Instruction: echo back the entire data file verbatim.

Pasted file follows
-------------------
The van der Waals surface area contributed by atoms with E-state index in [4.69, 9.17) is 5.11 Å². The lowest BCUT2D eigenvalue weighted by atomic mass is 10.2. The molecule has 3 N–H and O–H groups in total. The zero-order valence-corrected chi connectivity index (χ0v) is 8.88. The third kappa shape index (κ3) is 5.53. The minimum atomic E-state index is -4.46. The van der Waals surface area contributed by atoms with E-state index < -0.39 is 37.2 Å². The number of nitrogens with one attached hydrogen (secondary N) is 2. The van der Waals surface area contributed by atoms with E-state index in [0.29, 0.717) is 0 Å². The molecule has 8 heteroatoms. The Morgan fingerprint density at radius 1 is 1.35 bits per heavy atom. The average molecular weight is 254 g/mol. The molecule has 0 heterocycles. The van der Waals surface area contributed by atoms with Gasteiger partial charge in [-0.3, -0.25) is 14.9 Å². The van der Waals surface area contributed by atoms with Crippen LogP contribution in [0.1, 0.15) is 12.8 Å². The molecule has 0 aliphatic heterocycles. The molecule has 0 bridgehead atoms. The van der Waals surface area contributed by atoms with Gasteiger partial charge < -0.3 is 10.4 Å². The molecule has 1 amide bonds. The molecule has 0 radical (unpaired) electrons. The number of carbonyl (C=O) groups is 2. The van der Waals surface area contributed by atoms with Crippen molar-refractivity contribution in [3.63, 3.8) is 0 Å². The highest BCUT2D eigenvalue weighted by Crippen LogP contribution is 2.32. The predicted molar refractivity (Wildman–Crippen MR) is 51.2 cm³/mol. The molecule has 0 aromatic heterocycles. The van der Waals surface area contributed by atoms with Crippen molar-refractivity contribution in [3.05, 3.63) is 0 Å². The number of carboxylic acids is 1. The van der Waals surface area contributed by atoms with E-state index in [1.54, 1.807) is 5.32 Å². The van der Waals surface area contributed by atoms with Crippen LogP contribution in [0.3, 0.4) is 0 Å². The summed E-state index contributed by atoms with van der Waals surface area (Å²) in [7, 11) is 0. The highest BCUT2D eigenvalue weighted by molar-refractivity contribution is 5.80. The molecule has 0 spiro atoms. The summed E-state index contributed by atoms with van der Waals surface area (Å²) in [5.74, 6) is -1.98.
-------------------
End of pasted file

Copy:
The van der Waals surface area contributed by atoms with E-state index in [4.69, 9.17) is 5.11 Å². The lowest BCUT2D eigenvalue weighted by atomic mass is 10.2. The molecule has 3 N–H and O–H groups in total. The zero-order valence-corrected chi connectivity index (χ0v) is 8.88. The third kappa shape index (κ3) is 5.53. The minimum atomic E-state index is -4.46. The van der Waals surface area contributed by atoms with E-state index < -0.39 is 37.2 Å². The number of nitrogens with one attached hydrogen (secondary N) is 2. The van der Waals surface area contributed by atoms with E-state index in [0.29, 0.717) is 0 Å². The molecule has 8 heteroatoms. The Morgan fingerprint density at radius 1 is 1.35 bits per heavy atom. The average molecular weight is 254 g/mol. The molecule has 0 heterocycles. The van der Waals surface area contributed by atoms with Gasteiger partial charge in [-0.3, -0.25) is 14.9 Å². The van der Waals surface area contributed by atoms with Crippen LogP contribution in [0.1, 0.15) is 12.8 Å². The molecule has 0 aliphatic heterocycles. The molecule has 0 bridgehead atoms. The van der Waals surface area contributed by atoms with Gasteiger partial charge < -0.3 is 10.4 Å². The molecule has 1 amide bonds. The molecule has 0 radical (unpaired) electrons. The number of carbonyl (C=O) groups is 2. The van der Waals surface area contributed by atoms with Crippen molar-refractivity contribution in [3.63, 3.8) is 0 Å². The highest BCUT2D eigenvalue weighted by Crippen LogP contribution is 2.32. The predicted molar refractivity (Wildman–Crippen MR) is 51.2 cm³/mol. The molecule has 0 aromatic heterocycles. The van der Waals surface area contributed by atoms with Crippen molar-refractivity contribution in [3.05, 3.63) is 0 Å². The number of carboxylic acids is 1. The van der Waals surface area contributed by atoms with E-state index in [1.54, 1.807) is 5.32 Å². The van der Waals surface area contributed by atoms with Crippen LogP contribution in [0.3, 0.4) is 0 Å². The summed E-state index contributed by atoms with van der Waals surface area (Å²) in [7, 11) is 0. The highest BCUT2D eigenvalue weighted by molar-refractivity contribution is 5.80. The molecule has 0 spiro atoms. The summed E-state index contributed by atoms with van der Waals surface area (Å²) in [5.74, 6) is -1.98.